Multiphysics simulation 2017 shares the innovative work behind the products that will shape our future

COMSOL, the leading provider of software solutions for multiphysics modelling and simulation app deployment, is excited to announce that the latest edition of Multiphysics Simulation magazine is now available and may be downloaded at: https://uk.comsol.com/offers/multiphysics-simulation-2017. The 2017 edition features how vehicular electrification companies, 5G component manufacturers, and large scientific research groups have all benefitted from using multiphysics simulation tools to tackle the formidable and unique technology challenges they face.

“The adoption of multiphysics simulation throughout companies is accelerating with the introduction of apps,” comments Valerio Marra, director of marketing at COMSOL, Inc. “Simulation experts featured in this magazine report on major productivity gains where simulation is becoming much more powerful and, at the same time, easier to use and deploy.”

This edition of Multiphysics Simulation shares a number of stories about how simulation experts are exploring new concepts and verifying and optimising designs quickly and inexpensively. A few highlights:

  • The CERN Large Hadron Collider team designed a fault protection device that helped it avoid costly shutdowns of the collider’s cooling system.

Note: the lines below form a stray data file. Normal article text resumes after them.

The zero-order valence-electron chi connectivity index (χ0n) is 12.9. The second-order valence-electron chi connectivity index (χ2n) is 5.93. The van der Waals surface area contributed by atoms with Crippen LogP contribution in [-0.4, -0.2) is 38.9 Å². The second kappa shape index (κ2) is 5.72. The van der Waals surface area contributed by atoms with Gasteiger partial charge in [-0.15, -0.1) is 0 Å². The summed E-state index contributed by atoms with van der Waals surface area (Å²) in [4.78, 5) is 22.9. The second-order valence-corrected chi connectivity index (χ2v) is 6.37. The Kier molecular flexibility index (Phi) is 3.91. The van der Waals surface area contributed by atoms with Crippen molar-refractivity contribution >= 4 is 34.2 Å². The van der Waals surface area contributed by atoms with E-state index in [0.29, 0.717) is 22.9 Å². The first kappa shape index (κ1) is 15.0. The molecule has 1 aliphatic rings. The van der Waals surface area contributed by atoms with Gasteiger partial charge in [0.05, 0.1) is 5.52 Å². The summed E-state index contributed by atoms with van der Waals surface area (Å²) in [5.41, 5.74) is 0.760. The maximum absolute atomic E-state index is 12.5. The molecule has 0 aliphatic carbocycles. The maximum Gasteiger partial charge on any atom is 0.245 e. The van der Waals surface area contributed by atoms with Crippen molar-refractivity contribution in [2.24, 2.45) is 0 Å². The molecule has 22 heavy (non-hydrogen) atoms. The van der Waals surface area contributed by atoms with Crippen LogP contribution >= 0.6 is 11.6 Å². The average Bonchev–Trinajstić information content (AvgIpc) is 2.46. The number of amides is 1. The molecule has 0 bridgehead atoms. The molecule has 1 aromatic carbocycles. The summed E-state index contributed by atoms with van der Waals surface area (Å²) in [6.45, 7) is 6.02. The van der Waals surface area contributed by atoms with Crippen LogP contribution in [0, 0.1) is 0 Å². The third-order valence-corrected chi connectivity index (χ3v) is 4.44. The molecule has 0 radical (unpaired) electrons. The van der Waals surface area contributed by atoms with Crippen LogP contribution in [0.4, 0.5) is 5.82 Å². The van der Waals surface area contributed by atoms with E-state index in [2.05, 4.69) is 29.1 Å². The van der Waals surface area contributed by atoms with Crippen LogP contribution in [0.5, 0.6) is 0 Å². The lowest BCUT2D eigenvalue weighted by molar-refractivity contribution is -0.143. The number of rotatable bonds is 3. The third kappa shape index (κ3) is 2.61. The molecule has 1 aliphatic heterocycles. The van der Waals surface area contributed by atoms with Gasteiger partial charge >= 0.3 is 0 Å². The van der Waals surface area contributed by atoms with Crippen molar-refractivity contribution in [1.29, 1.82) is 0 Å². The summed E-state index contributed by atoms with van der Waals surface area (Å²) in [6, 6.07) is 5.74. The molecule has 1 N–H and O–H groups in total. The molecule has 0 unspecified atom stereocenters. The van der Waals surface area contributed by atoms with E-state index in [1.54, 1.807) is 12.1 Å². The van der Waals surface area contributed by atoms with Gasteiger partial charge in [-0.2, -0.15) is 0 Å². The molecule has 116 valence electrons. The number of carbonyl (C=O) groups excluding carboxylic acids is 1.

• Manufacturing and consulting company Signal Microwave is producing on-demand connectors for high-speed RF applications to implement 5G technology.
  • The electric car manufacturer Faraday Future used multiphysics simulation to reduce the number of design iterations from 10 to 2.

Other articles highlight how industry leaders have employed simulation driven product development practices to gain and maintain a competitive advantage in rapidly changing markets. Researchers at Nokia Bells Labs are using multiphysics simulation to capture the behaviour of oscillating piezoelectric fans to bring the next generation of consumer electronics to market. Scientists at India’s National Chemistry Laboratory have pinpointed a cost-effective fuel cell that can replace the unreliable and pollutive diesel generators that power India’s telecom towers. The simulation team at the Manufacturing Technology Centre (MTC) in Coventry, UK, built simulation apps for additive manufacturing processes that ensure safety and quality requirements for the aerospace industry are met.

Multiphysics Simulation 2017 is available as an online magazine and can be viewed digitally or downloaded in PDF format at: https://uk.comsol.com/offers/multiphysics-simulation-2017.

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